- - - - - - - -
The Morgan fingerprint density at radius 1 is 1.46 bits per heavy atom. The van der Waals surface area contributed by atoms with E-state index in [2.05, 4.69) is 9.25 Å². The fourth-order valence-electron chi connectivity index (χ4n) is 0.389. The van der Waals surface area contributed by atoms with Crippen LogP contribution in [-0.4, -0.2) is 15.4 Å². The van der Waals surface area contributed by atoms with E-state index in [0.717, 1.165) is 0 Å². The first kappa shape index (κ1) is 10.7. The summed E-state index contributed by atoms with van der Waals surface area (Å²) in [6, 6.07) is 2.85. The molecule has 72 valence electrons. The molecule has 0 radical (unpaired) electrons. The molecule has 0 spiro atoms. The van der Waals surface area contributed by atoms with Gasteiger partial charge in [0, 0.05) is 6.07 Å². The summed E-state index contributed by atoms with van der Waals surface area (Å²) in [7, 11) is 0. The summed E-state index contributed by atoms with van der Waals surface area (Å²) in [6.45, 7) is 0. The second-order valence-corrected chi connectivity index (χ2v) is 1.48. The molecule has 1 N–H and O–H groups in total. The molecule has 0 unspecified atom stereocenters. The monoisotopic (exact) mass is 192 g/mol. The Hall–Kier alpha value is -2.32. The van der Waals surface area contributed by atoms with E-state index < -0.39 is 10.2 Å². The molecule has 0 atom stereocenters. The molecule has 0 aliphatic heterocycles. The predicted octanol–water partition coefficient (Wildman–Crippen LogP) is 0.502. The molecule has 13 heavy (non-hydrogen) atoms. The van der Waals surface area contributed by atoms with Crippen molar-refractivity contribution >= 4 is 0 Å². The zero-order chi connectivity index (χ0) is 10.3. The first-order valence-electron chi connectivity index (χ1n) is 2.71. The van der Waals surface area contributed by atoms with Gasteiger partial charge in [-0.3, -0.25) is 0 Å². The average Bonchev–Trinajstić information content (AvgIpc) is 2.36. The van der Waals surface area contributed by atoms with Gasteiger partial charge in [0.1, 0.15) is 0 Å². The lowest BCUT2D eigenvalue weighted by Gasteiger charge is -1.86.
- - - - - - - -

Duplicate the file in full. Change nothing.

The Morgan fingerprint density at radius 1 is 1.46 bits per heavy atom. The van der Waals surface area contributed by atoms with E-state index in [2.05, 4.69) is 9.25 Å². The fourth-order valence-electron chi connectivity index (χ4n) is 0.389. The van der Waals surface area contributed by atoms with Crippen LogP contribution in [-0.4, -0.2) is 15.4 Å². The van der Waals surface area contributed by atoms with E-state index in [0.717, 1.165) is 0 Å². The first kappa shape index (κ1) is 10.7. The summed E-state index contributed by atoms with van der Waals surface area (Å²) in [6, 6.07) is 2.85. The molecule has 72 valence electrons. The molecule has 0 radical (unpaired) electrons. The molecule has 0 spiro atoms. The van der Waals surface area contributed by atoms with Gasteiger partial charge in [0, 0.05) is 6.07 Å². The summed E-state index contributed by atoms with van der Waals surface area (Å²) in [7, 11) is 0. The summed E-state index contributed by atoms with van der Waals surface area (Å²) in [6.45, 7) is 0. The second-order valence-corrected chi connectivity index (χ2v) is 1.48. The molecule has 1 N–H and O–H groups in total. The molecule has 0 unspecified atom stereocenters. The monoisotopic (exact) mass is 192 g/mol. The Hall–Kier alpha value is -2.32. The van der Waals surface area contributed by atoms with E-state index < -0.39 is 10.2 Å². The molecule has 0 atom stereocenters. The molecule has 0 aliphatic heterocycles. The predicted octanol–water partition coefficient (Wildman–Crippen LogP) is 0.502. The molecule has 13 heavy (non-hydrogen) atoms. The van der Waals surface area contributed by atoms with Crippen molar-refractivity contribution >= 4 is 0 Å². The zero-order chi connectivity index (χ0) is 10.3. The first-order valence-electron chi connectivity index (χ1n) is 2.71. The van der Waals surface area contributed by atoms with Gasteiger partial charge in [-0.3, -0.25) is 0 Å². The average Bonchev–Trinajstić information content (AvgIpc) is 2.36. The van der Waals surface area contributed by atoms with Gasteiger partial charge in [0.1, 0.15) is 0 Å². The lowest BCUT2D eigenvalue weighted by Gasteiger charge is -1.86.